During the question hour session of the National Assembly, MP Choida Gyamtsho of Nganglam constituency questioned MoEA Minister Norbu Wangchuk on lifting the ban on alcohol and furniture due to bilateral trade agreement, and also raised concerns over how such agreements will impact Bhutan, especially with Bhutan planning to join the World Trade Organization (WTO).
MoEA Minister Norbu Wangchuk said the previous government had banned the import of furniture, alcohol and vehicle in March 2012. The objective of the ban was to solve the rupee shortage, and balance of trade (balance import and export volumes). A review on the ban found that its objectives were not fulfilled even after two years.
Therefore, Lyonpo Norbu Wangchuk said the ban alcohol and furniture was ineffective and does not have to do with the existing bilateral trade agreement with India.
“We had to review through relevant agencies, like representatives from MoEA, MoF, RMA, and private sectors. After reviewing it, we had submitted to the Lhengye Zhungtshog. The immediate action to be implemented was alcohol ban to be lifted and vehicle import can be also lifted after reviewing fiscal policy. In case of furniture ban, when there is ban also there are increase in import of furniture,” Lyonpo said.
He also added that even though there was a ban on furniture, but furniture import was allowed in government offices, hotels and projects. Lyonpo said, “The ban affects only innocent people, ban had some benefits but there is no equality.”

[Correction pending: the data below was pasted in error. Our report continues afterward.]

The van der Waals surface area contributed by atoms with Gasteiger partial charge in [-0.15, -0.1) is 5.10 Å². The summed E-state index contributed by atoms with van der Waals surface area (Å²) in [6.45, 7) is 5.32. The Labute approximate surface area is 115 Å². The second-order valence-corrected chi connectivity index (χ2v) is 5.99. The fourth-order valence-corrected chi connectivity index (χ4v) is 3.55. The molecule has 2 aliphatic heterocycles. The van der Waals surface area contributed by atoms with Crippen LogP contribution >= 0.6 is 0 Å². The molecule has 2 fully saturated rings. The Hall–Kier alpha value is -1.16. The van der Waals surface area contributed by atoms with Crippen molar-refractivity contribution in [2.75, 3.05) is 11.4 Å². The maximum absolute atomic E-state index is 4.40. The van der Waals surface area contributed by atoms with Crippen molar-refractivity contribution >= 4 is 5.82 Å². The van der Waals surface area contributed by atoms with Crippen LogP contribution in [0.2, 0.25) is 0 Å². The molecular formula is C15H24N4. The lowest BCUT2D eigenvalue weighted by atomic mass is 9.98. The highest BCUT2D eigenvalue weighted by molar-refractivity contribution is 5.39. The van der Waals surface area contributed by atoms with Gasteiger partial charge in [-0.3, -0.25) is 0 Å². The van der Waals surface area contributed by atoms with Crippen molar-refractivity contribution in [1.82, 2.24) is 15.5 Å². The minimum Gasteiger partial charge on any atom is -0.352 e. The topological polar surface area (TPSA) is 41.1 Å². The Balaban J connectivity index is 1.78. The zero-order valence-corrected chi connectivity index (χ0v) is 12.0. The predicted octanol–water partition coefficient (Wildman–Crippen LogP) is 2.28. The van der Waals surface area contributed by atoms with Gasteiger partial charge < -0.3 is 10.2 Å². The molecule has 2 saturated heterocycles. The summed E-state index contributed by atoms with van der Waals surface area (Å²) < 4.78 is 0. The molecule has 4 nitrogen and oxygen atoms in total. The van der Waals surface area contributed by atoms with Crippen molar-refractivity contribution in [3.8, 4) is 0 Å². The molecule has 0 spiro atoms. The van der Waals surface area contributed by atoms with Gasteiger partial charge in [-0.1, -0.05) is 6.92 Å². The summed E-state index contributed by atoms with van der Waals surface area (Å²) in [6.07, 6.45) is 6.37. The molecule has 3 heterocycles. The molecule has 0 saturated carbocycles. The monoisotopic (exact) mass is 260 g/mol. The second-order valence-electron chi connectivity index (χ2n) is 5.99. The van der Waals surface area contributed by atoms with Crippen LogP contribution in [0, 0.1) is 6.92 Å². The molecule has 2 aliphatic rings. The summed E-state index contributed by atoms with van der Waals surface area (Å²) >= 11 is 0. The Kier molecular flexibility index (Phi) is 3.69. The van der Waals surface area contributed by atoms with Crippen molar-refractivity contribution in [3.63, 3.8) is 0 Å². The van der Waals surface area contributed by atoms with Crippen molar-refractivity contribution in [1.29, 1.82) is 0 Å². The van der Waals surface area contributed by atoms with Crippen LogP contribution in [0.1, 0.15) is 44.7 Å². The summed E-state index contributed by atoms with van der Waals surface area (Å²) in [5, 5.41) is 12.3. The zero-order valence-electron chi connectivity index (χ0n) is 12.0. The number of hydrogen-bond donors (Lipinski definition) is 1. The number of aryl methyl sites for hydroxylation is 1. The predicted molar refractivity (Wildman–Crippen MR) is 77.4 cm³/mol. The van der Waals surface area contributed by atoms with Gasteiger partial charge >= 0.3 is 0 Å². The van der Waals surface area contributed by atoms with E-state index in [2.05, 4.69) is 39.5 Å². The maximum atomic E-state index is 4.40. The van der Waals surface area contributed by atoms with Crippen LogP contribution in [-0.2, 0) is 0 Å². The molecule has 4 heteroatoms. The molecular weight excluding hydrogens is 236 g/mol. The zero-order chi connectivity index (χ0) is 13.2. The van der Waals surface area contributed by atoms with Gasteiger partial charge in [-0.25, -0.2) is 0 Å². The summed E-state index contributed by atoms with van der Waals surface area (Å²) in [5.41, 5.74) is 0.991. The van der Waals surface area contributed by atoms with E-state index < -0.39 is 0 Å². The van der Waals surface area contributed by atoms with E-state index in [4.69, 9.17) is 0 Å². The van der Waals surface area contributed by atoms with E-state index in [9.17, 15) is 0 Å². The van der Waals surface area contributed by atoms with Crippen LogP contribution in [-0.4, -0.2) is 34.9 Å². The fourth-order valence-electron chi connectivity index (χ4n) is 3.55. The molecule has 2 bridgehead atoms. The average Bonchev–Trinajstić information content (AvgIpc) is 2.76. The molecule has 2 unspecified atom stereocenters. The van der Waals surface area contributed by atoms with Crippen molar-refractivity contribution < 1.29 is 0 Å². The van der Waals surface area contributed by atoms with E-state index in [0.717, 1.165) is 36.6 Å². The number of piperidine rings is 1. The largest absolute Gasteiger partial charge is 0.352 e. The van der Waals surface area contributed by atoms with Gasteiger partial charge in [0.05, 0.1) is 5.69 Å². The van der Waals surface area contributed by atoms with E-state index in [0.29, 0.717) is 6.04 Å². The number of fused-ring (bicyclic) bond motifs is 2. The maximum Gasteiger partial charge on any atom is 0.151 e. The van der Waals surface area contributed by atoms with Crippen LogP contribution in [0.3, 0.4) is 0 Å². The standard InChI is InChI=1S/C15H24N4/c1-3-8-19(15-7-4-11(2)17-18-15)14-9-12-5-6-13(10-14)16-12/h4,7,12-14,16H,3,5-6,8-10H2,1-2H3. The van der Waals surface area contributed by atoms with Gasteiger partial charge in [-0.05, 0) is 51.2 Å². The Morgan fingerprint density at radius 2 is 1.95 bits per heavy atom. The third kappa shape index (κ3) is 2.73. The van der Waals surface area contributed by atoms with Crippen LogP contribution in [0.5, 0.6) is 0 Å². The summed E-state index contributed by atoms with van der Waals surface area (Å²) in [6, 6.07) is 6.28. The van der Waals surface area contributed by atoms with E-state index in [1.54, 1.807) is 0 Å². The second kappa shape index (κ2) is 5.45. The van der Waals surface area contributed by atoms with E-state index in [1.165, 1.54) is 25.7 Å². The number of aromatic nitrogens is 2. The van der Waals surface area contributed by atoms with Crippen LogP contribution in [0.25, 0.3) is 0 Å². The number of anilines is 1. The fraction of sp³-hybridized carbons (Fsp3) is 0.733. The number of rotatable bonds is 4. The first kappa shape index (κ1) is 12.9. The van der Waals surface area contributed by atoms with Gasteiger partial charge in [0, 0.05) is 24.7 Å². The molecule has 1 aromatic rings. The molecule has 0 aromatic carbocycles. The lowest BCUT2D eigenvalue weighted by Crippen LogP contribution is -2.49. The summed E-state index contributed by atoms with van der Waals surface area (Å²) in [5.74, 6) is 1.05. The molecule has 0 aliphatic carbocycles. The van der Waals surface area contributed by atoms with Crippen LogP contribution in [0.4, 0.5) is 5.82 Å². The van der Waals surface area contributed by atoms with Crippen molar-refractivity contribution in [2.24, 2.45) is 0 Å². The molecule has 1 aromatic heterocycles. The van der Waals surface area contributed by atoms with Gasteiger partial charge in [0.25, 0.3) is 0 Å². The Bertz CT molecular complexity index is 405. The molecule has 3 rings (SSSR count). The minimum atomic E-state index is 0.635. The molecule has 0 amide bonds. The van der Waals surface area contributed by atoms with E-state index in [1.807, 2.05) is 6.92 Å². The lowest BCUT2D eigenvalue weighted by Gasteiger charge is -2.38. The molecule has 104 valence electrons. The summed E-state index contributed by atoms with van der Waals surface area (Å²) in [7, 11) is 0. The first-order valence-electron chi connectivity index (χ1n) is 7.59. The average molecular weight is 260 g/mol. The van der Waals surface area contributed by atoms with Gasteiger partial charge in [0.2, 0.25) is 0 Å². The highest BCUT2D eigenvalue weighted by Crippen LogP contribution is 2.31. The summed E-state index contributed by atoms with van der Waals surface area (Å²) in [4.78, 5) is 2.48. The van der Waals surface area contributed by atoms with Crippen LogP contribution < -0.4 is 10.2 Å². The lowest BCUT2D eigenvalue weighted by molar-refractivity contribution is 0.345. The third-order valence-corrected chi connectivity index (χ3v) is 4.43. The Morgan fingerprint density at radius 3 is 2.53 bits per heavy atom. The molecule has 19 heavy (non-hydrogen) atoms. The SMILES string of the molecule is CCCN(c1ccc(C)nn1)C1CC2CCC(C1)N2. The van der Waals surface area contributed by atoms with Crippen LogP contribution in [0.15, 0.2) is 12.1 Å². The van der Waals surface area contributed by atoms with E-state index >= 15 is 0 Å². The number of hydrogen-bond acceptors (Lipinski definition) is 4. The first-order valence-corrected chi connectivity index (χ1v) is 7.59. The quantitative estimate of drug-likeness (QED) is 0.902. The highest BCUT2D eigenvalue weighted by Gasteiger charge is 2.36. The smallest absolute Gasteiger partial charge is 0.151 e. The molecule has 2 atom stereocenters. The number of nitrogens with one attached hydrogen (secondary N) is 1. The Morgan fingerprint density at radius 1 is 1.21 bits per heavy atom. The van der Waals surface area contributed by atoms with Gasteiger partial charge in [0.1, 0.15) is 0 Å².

The MoEA Minister added, “In case of alcohol, we should know that ban was not due to the health effects, but it was due to the rupee shortage, as manufacture of alcohol within the country had increased and availability of alcohol was as usual, for example, duty free shops, where people in high position can have access to alcohol so it only affects innocent people, but we are concerned about the health effects of alcohol.”
Lyonpo said the government has not yet initiated any formal talks on joining the WTO. He also said the free trade agreement with India, which places no custom duties and sales tax on imports like, rice, fruits, vegetables, etc., will not affect the farmers.
He said WTO has provisions which enable a member country to restrict imports, if it affects its security and balance of payment.
Lyonpo addressed the House that the ban lift was not due to the bilateral agreement but looking at the benefit of the economy and community.
The 23rd Lhengye Zhungtshog decided to lift the ban on import of furniture and alcohol on January 27. Upon the recommendations of the multi-sectoral task force, the Lhengye Zhungtshog agreed to lift the ban on furniture and alcohol in the spirit of renewing the bilateral trade agreement with India. The task force found that restrictions did not serve their intended purpose in the economy or the bilateral and regional trading arrangements. It recommended the government to frame fiscal measures to supplement monetary measures in order to ensure smooth functioning of the economy.
The task force also recommended the government to review duty & tax structure to promote local industry and if deemed necessary, reduce alcohol consumption through fiscal, education and other measures.
It also identified vehicle import as major contributor to trade imbalances and rupee shortfall and recommended for appropriate fiscal measures prior to lifting the existing restriction on vehicle import.